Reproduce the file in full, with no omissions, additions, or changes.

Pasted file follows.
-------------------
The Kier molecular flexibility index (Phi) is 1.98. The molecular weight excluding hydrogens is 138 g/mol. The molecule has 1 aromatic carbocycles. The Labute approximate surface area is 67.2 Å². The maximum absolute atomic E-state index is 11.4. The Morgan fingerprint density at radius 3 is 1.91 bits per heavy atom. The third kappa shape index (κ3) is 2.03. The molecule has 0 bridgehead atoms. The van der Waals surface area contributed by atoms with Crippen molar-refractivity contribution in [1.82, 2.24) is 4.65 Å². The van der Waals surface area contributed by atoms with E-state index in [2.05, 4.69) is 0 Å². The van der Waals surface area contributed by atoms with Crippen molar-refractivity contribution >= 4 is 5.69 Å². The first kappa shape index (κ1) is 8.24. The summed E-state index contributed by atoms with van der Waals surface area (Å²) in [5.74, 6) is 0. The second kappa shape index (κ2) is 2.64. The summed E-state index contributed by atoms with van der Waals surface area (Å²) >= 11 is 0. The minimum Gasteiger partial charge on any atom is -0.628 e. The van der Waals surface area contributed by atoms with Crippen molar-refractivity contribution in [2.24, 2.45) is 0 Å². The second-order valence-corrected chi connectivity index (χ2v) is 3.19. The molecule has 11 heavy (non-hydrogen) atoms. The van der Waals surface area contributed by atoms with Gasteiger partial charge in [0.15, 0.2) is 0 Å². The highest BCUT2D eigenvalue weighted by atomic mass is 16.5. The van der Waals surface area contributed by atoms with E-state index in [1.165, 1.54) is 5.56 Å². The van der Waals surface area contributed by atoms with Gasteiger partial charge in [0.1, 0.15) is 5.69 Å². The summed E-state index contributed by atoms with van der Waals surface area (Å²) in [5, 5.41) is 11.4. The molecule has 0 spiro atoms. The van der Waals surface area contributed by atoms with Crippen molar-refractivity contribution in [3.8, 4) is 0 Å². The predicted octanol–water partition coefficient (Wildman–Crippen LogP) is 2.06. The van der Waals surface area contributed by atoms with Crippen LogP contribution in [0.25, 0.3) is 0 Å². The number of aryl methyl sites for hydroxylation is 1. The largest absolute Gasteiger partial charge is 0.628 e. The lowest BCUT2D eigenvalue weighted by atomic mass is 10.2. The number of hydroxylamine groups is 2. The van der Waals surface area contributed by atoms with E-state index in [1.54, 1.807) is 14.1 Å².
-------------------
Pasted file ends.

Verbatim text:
The Kier molecular flexibility index (Phi) is 1.98. The molecular weight excluding hydrogens is 138 g/mol. The molecule has 1 aromatic carbocycles. The Labute approximate surface area is 67.2 Å². The maximum absolute atomic E-state index is 11.4. The Morgan fingerprint density at radius 3 is 1.91 bits per heavy atom. The third kappa shape index (κ3) is 2.03. The molecule has 0 bridgehead atoms. The van der Waals surface area contributed by atoms with Crippen molar-refractivity contribution in [1.82, 2.24) is 4.65 Å². The van der Waals surface area contributed by atoms with E-state index in [2.05, 4.69) is 0 Å². The van der Waals surface area contributed by atoms with Crippen molar-refractivity contribution >= 4 is 5.69 Å². The first kappa shape index (κ1) is 8.24. The summed E-state index contributed by atoms with van der Waals surface area (Å²) in [5.74, 6) is 0. The second kappa shape index (κ2) is 2.64. The summed E-state index contributed by atoms with van der Waals surface area (Å²) >= 11 is 0. The minimum Gasteiger partial charge on any atom is -0.628 e. The van der Waals surface area contributed by atoms with Crippen molar-refractivity contribution in [2.24, 2.45) is 0 Å². The second-order valence-corrected chi connectivity index (χ2v) is 3.19. The molecule has 11 heavy (non-hydrogen) atoms. The van der Waals surface area contributed by atoms with Gasteiger partial charge in [0.15, 0.2) is 0 Å². The highest BCUT2D eigenvalue weighted by atomic mass is 16.5. The van der Waals surface area contributed by atoms with E-state index in [1.165, 1.54) is 5.56 Å². The van der Waals surface area contributed by atoms with Gasteiger partial charge in [0.1, 0.15) is 5.69 Å². The summed E-state index contributed by atoms with van der Waals surface area (Å²) in [5, 5.41) is 11.4. The molecule has 0 spiro atoms. The van der Waals surface area contributed by atoms with Crippen molar-refractivity contribution in [3.8, 4) is 0 Å². The predicted octanol–water partition coefficient (Wildman–Crippen LogP) is 2.06. The van der Waals surface area contributed by atoms with Crippen LogP contribution in [0.25, 0.3) is 0 Å². The number of aryl methyl sites for hydroxylation is 1. The largest absolute Gasteiger partial charge is 0.628 e. The lowest BCUT2D eigenvalue weighted by atomic mass is 10.2. The number of hydroxylamine groups is 2. The van der Waals surface area contributed by atoms with E-state index in [1.54, 1.807) is 14.1 Å².